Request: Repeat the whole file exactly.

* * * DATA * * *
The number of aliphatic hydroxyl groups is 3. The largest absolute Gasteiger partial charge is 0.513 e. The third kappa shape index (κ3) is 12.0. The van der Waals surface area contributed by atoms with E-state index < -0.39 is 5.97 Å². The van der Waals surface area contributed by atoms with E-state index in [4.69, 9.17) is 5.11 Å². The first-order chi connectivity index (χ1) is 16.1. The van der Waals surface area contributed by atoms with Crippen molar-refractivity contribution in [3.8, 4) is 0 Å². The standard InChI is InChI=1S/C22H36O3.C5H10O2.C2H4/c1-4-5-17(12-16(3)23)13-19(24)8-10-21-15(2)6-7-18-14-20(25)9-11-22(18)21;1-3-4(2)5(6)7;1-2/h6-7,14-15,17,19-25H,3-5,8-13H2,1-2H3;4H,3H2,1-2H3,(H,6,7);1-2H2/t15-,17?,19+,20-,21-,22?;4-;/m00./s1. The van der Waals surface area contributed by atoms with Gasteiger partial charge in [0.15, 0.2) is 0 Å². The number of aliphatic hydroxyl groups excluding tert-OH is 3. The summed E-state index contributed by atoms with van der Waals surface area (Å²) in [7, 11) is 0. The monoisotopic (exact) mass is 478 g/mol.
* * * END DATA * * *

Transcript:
The number of aliphatic hydroxyl groups is 3. The largest absolute Gasteiger partial charge is 0.513 e. The third kappa shape index (κ3) is 12.0. The van der Waals surface area contributed by atoms with E-state index < -0.39 is 5.97 Å². The van der Waals surface area contributed by atoms with E-state index in [4.69, 9.17) is 5.11 Å². The first-order chi connectivity index (χ1) is 16.1. The van der Waals surface area contributed by atoms with Crippen molar-refractivity contribution in [3.8, 4) is 0 Å². The standard InChI is InChI=1S/C22H36O3.C5H10O2.C2H4/c1-4-5-17(12-16(3)23)13-19(24)8-10-21-15(2)6-7-18-14-20(25)9-11-22(18)21;1-3-4(2)5(6)7;1-2/h6-7,14-15,17,19-25H,3-5,8-13H2,1-2H3;4H,3H2,1-2H3,(H,6,7);1-2H2/t15-,17?,19+,20-,21-,22?;4-;/m00./s1. The van der Waals surface area contributed by atoms with Gasteiger partial charge in [0.15, 0.2) is 0 Å². The number of aliphatic hydroxyl groups excluding tert-OH is 3. The summed E-state index contributed by atoms with van der Waals surface area (Å²) in [7, 11) is 0. The monoisotopic (exact) mass is 478 g/mol.